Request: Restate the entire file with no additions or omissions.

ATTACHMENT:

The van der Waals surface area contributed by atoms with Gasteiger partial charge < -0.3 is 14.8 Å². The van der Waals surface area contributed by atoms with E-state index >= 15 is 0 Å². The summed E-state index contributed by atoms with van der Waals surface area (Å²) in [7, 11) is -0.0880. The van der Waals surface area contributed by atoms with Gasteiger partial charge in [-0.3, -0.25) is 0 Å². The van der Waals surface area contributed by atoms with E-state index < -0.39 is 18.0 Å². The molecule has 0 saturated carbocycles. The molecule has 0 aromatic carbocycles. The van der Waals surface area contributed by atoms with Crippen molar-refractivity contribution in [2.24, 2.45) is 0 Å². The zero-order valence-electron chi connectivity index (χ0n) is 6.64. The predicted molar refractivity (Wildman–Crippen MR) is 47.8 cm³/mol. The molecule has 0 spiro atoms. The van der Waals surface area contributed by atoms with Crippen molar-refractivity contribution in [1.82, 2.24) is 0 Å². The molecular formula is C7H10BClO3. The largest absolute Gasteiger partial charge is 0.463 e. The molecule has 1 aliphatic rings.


The van der Waals surface area contributed by atoms with Gasteiger partial charge < -0.3 is 14.8 Å². The van der Waals surface area contributed by atoms with E-state index >= 15 is 0 Å². The summed E-state index contributed by atoms with van der Waals surface area (Å²) in [7, 11) is -0.0880. The van der Waals surface area contributed by atoms with Gasteiger partial charge in [-0.3, -0.25) is 0 Å². The van der Waals surface area contributed by atoms with E-state index < -0.39 is 18.0 Å². The molecule has 0 saturated carbocycles. The molecule has 0 aromatic carbocycles. The van der Waals surface area contributed by atoms with Crippen molar-refractivity contribution in [2.24, 2.45) is 0 Å². The zero-order valence-electron chi connectivity index (χ0n) is 6.64. The predicted molar refractivity (Wildman–Crippen MR) is 47.8 cm³/mol. The molecule has 0 spiro atoms. The van der Waals surface area contributed by atoms with Crippen molar-refractivity contribution in [1.82, 2.24) is 0 Å². The molecular formula is C7H10BClO3. The largest absolute Gasteiger partial charge is 0.463 e. The molecule has 1 aliphatic rings.